A range of legislative acts – from Brown vs Board of Education in 1954, the Civil Rights Act in 1964 and the Education of All Handicapped Children Act in 1975 – have been passed with the intent to improve outcomes for marginalized students. However, students continue to experience unequal treatment at school and demonstrate disparate achievement. This colloquium will engage participants across research, policy, and practice areas in novel approaches to address the impact of legislation on students across socioeconomic, race, language, and disability lines. The focus of the interactive sessions is to facilitate collaborative problem solving across federal, state, and local education policy stakeholders.

The colloquium titled, Intersections of Race and Class in Special Education Policy brings together scholars, policymakers, and practitioners to discuss whether current legislation is designed to improve equity in education.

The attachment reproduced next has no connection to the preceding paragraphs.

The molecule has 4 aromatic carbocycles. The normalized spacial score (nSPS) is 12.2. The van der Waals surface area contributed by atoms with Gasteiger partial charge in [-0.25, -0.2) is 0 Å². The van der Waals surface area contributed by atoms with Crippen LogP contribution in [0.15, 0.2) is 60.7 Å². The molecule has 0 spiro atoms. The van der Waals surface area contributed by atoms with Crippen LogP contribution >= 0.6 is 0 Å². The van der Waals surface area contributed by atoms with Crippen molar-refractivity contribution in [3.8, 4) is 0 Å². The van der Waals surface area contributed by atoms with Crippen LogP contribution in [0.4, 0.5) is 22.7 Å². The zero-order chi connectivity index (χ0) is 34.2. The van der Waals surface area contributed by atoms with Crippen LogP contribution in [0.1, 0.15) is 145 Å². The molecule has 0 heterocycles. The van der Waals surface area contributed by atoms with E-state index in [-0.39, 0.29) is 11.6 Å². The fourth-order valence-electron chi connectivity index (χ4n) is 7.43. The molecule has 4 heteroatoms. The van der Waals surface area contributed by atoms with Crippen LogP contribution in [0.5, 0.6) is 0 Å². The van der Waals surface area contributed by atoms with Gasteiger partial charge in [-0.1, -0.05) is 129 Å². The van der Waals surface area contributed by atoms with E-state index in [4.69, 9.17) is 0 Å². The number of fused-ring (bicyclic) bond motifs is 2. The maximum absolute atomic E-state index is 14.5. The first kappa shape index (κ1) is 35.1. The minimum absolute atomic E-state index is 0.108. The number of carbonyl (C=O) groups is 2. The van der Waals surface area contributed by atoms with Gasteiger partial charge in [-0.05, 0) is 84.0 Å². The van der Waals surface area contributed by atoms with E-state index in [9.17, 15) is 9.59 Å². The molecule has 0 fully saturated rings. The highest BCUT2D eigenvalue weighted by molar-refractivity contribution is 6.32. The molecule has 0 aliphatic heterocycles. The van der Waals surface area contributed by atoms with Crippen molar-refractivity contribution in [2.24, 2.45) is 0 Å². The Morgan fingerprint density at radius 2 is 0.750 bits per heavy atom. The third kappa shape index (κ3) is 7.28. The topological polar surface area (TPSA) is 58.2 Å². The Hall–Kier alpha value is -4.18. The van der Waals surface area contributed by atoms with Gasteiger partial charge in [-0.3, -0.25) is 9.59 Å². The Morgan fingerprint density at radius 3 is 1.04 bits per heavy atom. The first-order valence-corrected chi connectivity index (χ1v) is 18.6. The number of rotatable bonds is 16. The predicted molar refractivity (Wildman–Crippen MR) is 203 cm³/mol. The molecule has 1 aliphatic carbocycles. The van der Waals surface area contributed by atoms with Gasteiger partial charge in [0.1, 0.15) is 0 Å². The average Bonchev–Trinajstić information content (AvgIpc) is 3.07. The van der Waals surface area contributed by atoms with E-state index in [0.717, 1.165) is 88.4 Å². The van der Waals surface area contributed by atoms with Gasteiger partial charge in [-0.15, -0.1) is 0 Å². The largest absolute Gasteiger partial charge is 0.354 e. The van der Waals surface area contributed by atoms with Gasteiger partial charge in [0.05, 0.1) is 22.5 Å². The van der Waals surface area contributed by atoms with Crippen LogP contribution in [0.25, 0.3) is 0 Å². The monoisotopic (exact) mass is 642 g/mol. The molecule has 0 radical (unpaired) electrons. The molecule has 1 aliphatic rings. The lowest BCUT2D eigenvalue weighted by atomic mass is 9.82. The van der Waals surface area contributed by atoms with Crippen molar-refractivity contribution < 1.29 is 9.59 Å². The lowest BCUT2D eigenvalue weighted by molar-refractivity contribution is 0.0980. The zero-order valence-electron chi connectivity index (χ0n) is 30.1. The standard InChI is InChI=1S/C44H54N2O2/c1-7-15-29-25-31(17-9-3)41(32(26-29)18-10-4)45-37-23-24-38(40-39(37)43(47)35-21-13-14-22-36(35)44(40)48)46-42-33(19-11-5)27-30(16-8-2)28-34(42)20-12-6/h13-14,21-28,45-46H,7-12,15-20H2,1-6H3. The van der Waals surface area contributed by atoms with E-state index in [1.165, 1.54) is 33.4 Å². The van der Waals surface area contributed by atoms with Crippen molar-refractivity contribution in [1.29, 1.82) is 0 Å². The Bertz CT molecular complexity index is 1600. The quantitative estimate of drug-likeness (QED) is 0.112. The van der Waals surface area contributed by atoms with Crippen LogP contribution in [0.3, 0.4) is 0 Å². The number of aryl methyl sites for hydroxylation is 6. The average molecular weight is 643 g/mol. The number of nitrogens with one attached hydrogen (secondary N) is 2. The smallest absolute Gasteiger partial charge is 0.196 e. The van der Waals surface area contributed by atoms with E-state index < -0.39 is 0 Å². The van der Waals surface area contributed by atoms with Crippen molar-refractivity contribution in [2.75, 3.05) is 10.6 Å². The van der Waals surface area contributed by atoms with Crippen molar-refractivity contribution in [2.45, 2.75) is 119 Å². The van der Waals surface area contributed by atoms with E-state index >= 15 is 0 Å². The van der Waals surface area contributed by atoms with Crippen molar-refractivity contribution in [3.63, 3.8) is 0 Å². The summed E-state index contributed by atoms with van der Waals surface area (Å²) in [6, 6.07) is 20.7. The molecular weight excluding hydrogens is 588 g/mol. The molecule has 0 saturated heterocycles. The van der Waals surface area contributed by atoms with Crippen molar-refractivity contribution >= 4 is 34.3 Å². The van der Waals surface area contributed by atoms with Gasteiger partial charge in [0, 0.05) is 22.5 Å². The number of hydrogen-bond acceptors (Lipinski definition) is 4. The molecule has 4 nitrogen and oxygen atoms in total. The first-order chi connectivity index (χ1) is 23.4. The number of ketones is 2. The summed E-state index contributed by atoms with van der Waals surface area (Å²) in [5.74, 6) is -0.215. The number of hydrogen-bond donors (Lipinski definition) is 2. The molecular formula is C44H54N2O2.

Discussion begins with the release and presentation of a national report on state level disproportionality data by Wendy Cavendish (Roosevelt House Visiting Scholar) and Alfredo Artiles (Arizona State University). Panels continue all day with many others, including Kristen Harper (US Department of Education Office of Special Education Programs), Dan Losen (UCLA Civil Rights Project), and Beth Harry (University of Miami).

Questions: Contact Rafael Muñoz, or 212.650.3184

For more video and conference resources, visit the conference page.

Intersections of Race and Class in Special Education Policy | Posted on April 27th, 2016 | Public Programs